While artisanal and small-scale mining have for decades gained attention of both policy makers and academic researchers, very little is known about the organization and governance of sand extraction. Sand extraction is often related to violence and mafia organization. This article goes beyond criminalization and mafia to interrogate different governance regimes around sand mining. It further the debate of sand governance by looking at the formalization process of artisanal and small-scale sand mining in rivers in the Dar es Salaam Region of Tanzania. Based on the interview with different stakeholders, the paper unpacks the key aspects and rationales of the formalization by looking at the roles of different institutions and their relations, the way the formalization process has been perceived across the sand commodity chain and community and the environmental impacts of sand mining. Given booming sand extraction in many parts of Sub-Sahara Africa, policy makers, both at the national and international level, should take stock of governance efforts for sand mining in the Dar Es Salaam area and the integration of, and even clear focus on artisanal mining formalization in this.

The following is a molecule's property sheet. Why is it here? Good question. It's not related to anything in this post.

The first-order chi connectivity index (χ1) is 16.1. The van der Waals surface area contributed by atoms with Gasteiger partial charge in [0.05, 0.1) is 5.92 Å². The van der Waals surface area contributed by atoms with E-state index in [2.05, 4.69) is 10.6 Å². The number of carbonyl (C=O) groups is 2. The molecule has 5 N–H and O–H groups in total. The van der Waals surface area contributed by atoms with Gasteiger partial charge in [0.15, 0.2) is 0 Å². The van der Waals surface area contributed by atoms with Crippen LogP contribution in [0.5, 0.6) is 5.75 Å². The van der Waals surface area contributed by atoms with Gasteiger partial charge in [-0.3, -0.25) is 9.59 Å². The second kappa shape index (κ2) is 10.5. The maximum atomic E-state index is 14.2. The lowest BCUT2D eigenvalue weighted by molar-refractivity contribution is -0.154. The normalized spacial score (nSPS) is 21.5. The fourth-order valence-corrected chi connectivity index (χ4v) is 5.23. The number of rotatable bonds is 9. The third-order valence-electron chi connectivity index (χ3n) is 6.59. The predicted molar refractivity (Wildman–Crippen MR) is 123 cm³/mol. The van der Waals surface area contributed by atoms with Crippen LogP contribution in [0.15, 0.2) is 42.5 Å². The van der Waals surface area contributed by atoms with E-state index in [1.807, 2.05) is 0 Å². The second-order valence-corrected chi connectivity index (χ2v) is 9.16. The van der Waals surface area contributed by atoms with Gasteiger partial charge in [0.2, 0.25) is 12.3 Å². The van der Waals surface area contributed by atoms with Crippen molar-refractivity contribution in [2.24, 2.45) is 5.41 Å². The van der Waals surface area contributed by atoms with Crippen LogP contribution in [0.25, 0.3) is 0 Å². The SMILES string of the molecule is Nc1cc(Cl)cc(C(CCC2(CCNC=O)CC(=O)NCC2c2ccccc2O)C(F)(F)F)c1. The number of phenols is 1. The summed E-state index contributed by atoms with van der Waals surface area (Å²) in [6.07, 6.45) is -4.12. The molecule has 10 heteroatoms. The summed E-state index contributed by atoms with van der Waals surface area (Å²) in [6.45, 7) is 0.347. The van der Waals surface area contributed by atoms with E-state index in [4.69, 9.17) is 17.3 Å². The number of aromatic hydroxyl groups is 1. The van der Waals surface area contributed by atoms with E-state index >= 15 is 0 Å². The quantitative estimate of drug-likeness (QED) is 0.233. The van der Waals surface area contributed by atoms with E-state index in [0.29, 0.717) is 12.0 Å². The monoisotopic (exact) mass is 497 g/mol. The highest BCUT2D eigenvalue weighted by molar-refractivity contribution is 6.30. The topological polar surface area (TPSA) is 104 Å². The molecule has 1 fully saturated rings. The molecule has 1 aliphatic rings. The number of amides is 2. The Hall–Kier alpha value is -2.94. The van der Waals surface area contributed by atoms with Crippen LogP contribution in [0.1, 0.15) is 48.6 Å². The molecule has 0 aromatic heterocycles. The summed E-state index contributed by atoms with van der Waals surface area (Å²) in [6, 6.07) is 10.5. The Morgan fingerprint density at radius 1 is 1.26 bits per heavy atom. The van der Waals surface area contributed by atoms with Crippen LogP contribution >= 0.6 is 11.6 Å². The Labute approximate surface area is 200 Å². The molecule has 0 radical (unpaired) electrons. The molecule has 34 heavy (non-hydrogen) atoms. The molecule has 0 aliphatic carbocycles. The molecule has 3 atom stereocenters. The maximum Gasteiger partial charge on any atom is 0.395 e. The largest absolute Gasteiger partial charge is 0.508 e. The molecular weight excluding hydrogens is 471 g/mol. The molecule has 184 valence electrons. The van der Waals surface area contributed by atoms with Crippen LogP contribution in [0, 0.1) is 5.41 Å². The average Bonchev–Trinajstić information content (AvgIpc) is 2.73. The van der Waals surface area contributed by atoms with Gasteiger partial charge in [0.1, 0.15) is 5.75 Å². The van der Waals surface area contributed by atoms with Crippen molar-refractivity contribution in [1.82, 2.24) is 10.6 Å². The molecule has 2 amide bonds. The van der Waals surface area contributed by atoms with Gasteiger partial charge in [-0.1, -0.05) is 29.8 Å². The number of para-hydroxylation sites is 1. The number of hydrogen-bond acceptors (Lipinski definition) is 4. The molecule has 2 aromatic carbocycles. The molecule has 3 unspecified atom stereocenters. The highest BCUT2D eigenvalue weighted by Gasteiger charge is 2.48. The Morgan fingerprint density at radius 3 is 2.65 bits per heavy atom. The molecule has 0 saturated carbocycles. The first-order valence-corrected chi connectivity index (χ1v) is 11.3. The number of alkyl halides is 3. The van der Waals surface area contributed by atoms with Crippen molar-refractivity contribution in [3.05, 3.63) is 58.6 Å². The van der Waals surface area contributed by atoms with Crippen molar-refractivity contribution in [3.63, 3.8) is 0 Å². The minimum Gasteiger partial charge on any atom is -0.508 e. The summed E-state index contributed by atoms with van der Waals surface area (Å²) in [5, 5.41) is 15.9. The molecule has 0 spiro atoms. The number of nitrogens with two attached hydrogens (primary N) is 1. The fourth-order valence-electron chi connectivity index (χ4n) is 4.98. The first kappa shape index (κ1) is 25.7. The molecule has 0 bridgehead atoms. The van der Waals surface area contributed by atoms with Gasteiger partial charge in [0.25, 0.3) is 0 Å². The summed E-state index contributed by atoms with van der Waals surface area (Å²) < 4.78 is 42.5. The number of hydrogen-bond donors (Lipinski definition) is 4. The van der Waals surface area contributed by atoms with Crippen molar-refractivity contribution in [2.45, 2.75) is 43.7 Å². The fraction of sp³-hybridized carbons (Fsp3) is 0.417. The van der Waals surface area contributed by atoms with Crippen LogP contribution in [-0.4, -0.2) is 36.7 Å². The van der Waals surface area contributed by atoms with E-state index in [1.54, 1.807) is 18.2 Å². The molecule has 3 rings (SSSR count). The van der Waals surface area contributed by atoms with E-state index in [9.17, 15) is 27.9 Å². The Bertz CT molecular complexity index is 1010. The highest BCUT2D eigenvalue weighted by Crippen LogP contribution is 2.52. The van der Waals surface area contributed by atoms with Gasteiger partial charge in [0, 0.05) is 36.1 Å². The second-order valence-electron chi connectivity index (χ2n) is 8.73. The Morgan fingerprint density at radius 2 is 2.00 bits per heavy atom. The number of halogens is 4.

Bert Suykens

Affiliated Senior Researcher